On Saturday, November 11th, Veterans Day, Lytle Camp 10, Department of Ohio, Sons of Union Veterans of the Civil War, became the first fraternal Civil War organization to hold an official ceremony in over 60 years at the Historic Hamilton County Memorial Hall in downtown Cincinnati. Over 30 members and guests attended the Camp installation of the 2018 Officers, as Commander Larry Collins relinquished command of the Camp to Commander Colonel (R) Todd Mayer. Commander Mayer was sworn in to his post using a bible that has been in passed down through the generations since 1880s. Awards were given out to Camp members for their contributions to the Camp throughout the 2017 campaign. Additionally Commander Collins and National Auxiliary leader Wanda Langdon received gifts of appreciation for all of their contributions to the Camp. Commander Collins last act as Commander, was to recognize the contributions of Camp co-founder Jim “Tex” Houston. Brother Houston was awarded a life time achievement plaque for all he has done for the Camp over the years. The plaque has an image of General Lytle, and an image of our membership badge.
After the ceremony, and the meeting was closed, members went upstairs to listen to the Guest speaker, our very own Brother Richard Davis. He delivered an outstanding talk on the GAR, GAR history in Cincinnati and Memorial Hall. This was followed by Brothers Woody Cook and Todd Mayer displaying their military memorabilia, and engaging the public about veterans.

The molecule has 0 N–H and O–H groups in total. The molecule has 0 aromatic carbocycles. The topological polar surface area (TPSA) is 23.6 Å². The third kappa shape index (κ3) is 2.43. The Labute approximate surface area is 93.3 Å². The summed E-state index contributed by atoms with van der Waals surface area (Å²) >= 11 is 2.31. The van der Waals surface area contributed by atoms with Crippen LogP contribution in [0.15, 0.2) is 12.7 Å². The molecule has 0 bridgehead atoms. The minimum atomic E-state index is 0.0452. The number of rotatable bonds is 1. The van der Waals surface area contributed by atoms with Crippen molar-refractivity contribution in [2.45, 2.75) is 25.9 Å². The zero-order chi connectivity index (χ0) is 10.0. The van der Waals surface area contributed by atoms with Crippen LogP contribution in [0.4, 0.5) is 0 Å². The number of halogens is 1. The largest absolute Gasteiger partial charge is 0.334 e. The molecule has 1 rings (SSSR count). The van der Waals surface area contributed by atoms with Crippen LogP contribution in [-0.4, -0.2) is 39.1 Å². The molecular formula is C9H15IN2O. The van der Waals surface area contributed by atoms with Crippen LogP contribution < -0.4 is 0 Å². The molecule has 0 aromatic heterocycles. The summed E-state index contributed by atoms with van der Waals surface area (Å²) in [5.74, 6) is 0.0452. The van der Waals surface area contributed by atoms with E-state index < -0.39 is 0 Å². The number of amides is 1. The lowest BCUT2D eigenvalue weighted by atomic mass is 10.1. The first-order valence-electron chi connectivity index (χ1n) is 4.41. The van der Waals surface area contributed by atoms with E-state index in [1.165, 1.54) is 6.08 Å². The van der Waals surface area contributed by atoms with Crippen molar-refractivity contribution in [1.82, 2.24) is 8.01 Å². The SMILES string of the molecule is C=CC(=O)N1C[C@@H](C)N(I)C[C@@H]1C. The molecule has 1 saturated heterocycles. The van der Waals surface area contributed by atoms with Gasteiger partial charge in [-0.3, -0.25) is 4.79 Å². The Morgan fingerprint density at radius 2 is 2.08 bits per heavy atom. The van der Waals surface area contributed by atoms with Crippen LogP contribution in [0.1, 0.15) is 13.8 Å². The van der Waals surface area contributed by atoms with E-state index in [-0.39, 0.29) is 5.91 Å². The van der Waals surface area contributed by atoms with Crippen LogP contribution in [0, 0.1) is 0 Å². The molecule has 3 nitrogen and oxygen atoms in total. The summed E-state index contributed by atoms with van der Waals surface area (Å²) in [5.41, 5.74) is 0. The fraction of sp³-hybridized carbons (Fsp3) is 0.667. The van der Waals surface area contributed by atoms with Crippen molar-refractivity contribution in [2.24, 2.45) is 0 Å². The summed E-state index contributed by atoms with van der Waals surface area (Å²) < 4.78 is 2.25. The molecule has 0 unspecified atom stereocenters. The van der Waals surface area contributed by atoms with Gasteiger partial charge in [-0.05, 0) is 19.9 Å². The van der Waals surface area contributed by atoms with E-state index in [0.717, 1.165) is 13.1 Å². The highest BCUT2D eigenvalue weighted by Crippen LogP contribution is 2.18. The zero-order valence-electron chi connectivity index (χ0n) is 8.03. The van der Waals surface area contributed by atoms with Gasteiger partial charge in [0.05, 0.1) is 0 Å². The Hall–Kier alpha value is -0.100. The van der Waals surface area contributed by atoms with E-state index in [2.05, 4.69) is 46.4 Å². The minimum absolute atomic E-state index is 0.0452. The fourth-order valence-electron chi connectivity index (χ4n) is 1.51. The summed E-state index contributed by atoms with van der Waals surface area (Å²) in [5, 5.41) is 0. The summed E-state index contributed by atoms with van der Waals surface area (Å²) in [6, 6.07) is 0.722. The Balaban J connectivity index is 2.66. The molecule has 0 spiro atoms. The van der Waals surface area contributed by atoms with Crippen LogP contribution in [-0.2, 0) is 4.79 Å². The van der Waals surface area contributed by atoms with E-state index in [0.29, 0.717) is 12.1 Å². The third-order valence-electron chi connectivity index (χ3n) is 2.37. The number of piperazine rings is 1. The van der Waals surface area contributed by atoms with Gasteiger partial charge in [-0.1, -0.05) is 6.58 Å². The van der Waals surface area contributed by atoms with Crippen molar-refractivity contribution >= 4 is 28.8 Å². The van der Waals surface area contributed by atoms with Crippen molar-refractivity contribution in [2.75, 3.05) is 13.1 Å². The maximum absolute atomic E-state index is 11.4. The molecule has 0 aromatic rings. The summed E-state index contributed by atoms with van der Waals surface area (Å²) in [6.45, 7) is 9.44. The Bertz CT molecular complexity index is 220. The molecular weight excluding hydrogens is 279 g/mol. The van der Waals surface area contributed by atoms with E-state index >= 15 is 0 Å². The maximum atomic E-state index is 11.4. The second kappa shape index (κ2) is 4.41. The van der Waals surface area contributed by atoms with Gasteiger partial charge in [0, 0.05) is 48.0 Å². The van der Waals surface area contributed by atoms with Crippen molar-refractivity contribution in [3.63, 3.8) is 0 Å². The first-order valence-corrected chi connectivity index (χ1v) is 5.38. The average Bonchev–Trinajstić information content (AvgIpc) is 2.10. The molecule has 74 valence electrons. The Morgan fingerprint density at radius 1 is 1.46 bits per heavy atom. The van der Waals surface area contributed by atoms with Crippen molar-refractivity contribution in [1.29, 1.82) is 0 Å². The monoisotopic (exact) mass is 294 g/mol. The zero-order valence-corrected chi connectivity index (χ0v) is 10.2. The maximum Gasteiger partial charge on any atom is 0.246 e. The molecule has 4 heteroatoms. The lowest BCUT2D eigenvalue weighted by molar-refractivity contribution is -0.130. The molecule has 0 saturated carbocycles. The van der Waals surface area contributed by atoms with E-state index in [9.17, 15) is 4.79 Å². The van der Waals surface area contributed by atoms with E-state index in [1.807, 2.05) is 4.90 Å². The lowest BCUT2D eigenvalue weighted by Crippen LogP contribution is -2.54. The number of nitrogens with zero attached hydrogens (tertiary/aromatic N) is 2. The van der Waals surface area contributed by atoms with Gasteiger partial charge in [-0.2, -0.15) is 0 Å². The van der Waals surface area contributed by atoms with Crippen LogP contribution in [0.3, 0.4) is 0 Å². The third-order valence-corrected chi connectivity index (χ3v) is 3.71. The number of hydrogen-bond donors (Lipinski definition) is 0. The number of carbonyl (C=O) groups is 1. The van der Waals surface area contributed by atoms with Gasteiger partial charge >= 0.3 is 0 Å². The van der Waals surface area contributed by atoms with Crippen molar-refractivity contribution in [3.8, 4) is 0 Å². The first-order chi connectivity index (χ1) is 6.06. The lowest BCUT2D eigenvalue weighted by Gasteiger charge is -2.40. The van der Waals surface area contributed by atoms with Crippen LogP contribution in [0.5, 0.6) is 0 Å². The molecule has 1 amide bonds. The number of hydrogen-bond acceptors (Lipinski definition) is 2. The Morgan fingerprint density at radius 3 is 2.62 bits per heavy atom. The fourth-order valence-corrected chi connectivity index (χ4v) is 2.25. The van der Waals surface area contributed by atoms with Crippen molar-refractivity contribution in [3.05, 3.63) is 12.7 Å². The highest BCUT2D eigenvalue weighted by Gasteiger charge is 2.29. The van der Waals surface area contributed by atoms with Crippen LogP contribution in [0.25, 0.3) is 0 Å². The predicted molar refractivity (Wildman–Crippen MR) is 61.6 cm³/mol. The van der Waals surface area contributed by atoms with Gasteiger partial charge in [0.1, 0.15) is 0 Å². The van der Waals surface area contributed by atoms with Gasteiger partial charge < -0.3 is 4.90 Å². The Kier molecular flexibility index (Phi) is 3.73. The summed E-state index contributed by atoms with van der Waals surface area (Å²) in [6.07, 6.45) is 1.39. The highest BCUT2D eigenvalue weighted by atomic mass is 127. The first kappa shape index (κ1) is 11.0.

Memorial Hall is located at Elm & Grant Streets, in Cincinnati, Ohio. The building is next to Cincinnati’s Music Hall and across from Washington Park in the Over-the-Rhine neighborhood. It was built by the Grand Army of the Republic and Hamilton County in 1908, as a memorial to the military of the city and county. The building was built in the Beaux-Arts style.
Constructed according to a design by Samuel Hannaford and Sons, the Memorial Building was intended to commemorate members of all branches of the U.S. armed services. The hall contains a 556-seat theater that was designed for speaking, but is also used as a venue for concerts, film screenings and theatrical events.
In late 1978, the Memorial Building was listed on the National Register of Historic Places, qualifying for inclusion both because of its architecture and because of its place in the area’s history. Its location on Washington Park places it in the historic district that embraces most of Over-the-Rhine, which was added to the Register five years after the Memorial Building was individually added.
After its construction in 1908, the Hall was used for Grand Army of the Republic Post meetings, including the WH Lytle Post 47. Additionally veterans reunions were held here, including the 9th Ohio Volunteer Infantry and 4th Ohio Volunteer Cavalry to name a few.
Camp members were thrilled with the event on Saturday, and humbled to be part of an historical event.